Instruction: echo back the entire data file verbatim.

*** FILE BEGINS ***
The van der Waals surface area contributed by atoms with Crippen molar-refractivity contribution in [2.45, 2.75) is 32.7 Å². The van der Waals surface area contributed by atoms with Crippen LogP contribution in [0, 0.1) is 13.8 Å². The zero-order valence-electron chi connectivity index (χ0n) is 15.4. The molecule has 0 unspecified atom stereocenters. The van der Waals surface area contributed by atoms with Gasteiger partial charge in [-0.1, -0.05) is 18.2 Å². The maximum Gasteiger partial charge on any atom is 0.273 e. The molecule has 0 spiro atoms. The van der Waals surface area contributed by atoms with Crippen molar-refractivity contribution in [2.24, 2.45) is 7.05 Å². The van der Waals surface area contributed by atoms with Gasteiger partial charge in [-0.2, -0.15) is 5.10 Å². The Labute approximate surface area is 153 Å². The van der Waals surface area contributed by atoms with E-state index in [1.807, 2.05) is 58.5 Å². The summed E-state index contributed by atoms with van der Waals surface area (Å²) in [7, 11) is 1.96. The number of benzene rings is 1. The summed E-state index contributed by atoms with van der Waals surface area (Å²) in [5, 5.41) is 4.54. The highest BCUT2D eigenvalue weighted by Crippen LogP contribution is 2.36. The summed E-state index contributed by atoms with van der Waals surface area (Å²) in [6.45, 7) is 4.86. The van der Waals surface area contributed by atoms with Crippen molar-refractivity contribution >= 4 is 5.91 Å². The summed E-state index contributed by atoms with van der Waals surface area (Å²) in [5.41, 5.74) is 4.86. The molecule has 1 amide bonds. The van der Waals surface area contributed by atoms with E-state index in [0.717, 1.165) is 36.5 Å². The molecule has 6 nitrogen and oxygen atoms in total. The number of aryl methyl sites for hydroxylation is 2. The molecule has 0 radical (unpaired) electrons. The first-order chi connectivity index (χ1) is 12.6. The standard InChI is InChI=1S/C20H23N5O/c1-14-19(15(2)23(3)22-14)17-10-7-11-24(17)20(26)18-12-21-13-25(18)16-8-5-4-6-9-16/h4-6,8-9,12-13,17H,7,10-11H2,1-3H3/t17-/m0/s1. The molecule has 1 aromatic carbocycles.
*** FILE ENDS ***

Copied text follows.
The van der Waals surface area contributed by atoms with Crippen molar-refractivity contribution in [2.45, 2.75) is 32.7 Å². The van der Waals surface area contributed by atoms with Crippen LogP contribution in [0, 0.1) is 13.8 Å². The zero-order valence-electron chi connectivity index (χ0n) is 15.4. The molecule has 0 unspecified atom stereocenters. The van der Waals surface area contributed by atoms with Gasteiger partial charge in [-0.1, -0.05) is 18.2 Å². The maximum Gasteiger partial charge on any atom is 0.273 e. The molecule has 0 spiro atoms. The van der Waals surface area contributed by atoms with Crippen molar-refractivity contribution in [2.24, 2.45) is 7.05 Å². The van der Waals surface area contributed by atoms with Gasteiger partial charge in [-0.2, -0.15) is 5.10 Å². The Labute approximate surface area is 153 Å². The van der Waals surface area contributed by atoms with E-state index in [1.807, 2.05) is 58.5 Å². The summed E-state index contributed by atoms with van der Waals surface area (Å²) in [7, 11) is 1.96. The number of benzene rings is 1. The summed E-state index contributed by atoms with van der Waals surface area (Å²) in [5, 5.41) is 4.54. The highest BCUT2D eigenvalue weighted by Crippen LogP contribution is 2.36. The summed E-state index contributed by atoms with van der Waals surface area (Å²) in [6.45, 7) is 4.86. The van der Waals surface area contributed by atoms with Crippen molar-refractivity contribution >= 4 is 5.91 Å². The summed E-state index contributed by atoms with van der Waals surface area (Å²) in [5.41, 5.74) is 4.86. The molecule has 1 amide bonds. The van der Waals surface area contributed by atoms with E-state index in [0.717, 1.165) is 36.5 Å². The molecule has 6 nitrogen and oxygen atoms in total. The number of aryl methyl sites for hydroxylation is 2. The molecule has 0 radical (unpaired) electrons. The first-order chi connectivity index (χ1) is 12.6. The standard InChI is InChI=1S/C20H23N5O/c1-14-19(15(2)23(3)22-14)17-10-7-11-24(17)20(26)18-12-21-13-25(18)16-8-5-4-6-9-16/h4-6,8-9,12-13,17H,7,10-11H2,1-3H3/t17-/m0/s1. The molecule has 1 aromatic carbocycles.